Lowell Reading Club: Summer Reads Edition

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It has been surprisingly hard for us to find time to read in recent months, what with working from home, schooling from home and simply being at home 24/7 with children. However, now that the summer months are here, we hope to have some time to sit outside and soak up the sunshine while enjoying a good book. If that’s part of your plan for the summer of 2020, here are some suggested titles for you.

Amanda’s Summer Reading Suggestion

The Shadows Between Us by Tricia Levenseller
4 out of 5 stars

The Shadows Between Us isn’t a book I’d typically pick up just by reading the description, but I enjoyed it.

Alessandra is the main character. Her goal is to woo the King and get him to marry her. Then she plans on killing him and taking over his power once she is the Queen. The main character can be seen as a villain but one you sort of grow to like. The reader is given insight into how she came about her plan. She’s smart and has her wits about her for the most part.

Will the Shadow King fall for Alessandra? Will she be able to fool those around her with her plan? As her plan is underway, Alessandra sees that having such power as the king comes with some risk. Someone is trying to kill him. Will she also become a target if she’s able to get close to him?

The plot and characters kept my interest. There are some things I questioned but not enough to ruin the plot. There’s a touch of sci-fi, but I don’t think it’s enough to turn a reader away if that’s not a genre of interest. I liked this book enough to want to see what else the author has written.

Maryalene’s Summer Reading Suggestions

Great Small Things by Jodi Picoult
3 out of 5 stars

I picked up this book to read earlier in the month not knowing what it was about. Ends up it was a timely choice given all the current talk about systemic racism and the inherent biases we may unwittingly carry. Great Small Things tells the story of an African-American nurse, her white attorney and the white supremacist couple who have lost a child because of what they say the nurse did — or didn’t — do.

Overall, this book was a mixed bag for me. I found it engaging when I was reading, but it wasn’t something I was itching to get back to each night. The characters were all very well-developed and yet they all felt like cliches. There was an inkling in me that while well-written and thoughtful, perhaps this book — authored by a white woman — doesn’t portray the African-American experience with complete authenticity.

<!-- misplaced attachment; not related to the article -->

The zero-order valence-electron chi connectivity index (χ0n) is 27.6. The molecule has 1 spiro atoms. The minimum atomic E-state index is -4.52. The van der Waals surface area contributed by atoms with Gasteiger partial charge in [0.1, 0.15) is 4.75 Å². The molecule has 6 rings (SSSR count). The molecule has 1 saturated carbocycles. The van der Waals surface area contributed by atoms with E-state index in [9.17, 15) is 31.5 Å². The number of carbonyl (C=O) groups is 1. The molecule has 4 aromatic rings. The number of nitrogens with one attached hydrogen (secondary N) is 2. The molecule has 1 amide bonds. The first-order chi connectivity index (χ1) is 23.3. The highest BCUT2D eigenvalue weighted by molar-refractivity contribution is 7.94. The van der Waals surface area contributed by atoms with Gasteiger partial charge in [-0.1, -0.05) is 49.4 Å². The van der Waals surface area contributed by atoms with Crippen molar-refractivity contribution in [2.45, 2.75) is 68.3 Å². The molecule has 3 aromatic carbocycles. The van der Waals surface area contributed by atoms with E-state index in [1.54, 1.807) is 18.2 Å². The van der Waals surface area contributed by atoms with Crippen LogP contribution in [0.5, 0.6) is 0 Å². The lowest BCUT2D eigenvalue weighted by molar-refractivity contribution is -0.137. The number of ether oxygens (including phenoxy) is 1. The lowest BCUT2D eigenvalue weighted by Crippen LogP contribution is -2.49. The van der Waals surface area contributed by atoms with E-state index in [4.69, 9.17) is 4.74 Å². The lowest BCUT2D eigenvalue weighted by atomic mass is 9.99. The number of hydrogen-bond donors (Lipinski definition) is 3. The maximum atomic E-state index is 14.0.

That’s not meant as a slight against Jodi Picoult. I think she wove a beautiful and heart-wrenching story. I’m just not convinced that those of us born into white skin can ever truly understand what it is like to walk a mile in the shoes of our darker skinned brethren. I’d love to hear from any African-American readers whether Ruth and Adisa’s characters and challenges rang true to them.

At Home in the World: Reflections on Belonging While Wandering the Globe by Tsh Oxenreider
5 out of 5 stars

I have long been a fan of Tsh Oxenreider. I can distinctly remember, years ago, waiting at Ronda Auto, reading Organized Simplicity and feeling utterly inspired. I went home to find her blog Simple Mom (later The Art of Simple) and have been a reader of hers ever since.

That’s not to say Tsh’s work is flawless. She definitely seems to be someone who is never content long, always searching for greener grass and quick to point out the negative. And I was glad to see that in At Home in the World, Tsh recognized these aspects of herself.

Still, her work inspires me. Even though I want to be jealous that she is doing all the things I wish I could do and even though her poetic writing is sometimes a bit *too much* for the context, I can’t help but want to close the book and make plans of my own.

In At Home in the World, Tsh documents a 9-month journey she, her husband and three kids took to four continents. The first chapters of this book — in China and Hong Kong — are a bit rough. Tsh sounds miserable, and her trip feels like something she must endure rather than enjoy. My initial impression was that she left with a book deal in hand and maybe that sapped all the joy out of the excursion.

However, the tone begins to change in Thailand and gets progressively better after that. I’m not sure if her initial misery had to do with the jet lag, pollution or culture, but I also noticed that Asia was the only continent on which her family traveled alone. On every other continent – Australia, Africa and Europe – the family met up and stayed with friends for some or all of their trip which I am sure made being in a strange place feel less burdensome.

Based on other reviews of this book, you either love Tsh or you roll your eyes at her. I am firmly in the former camp.

What book do you suggest for summer reading? Share your pick in the comments below or on our Facebook page.

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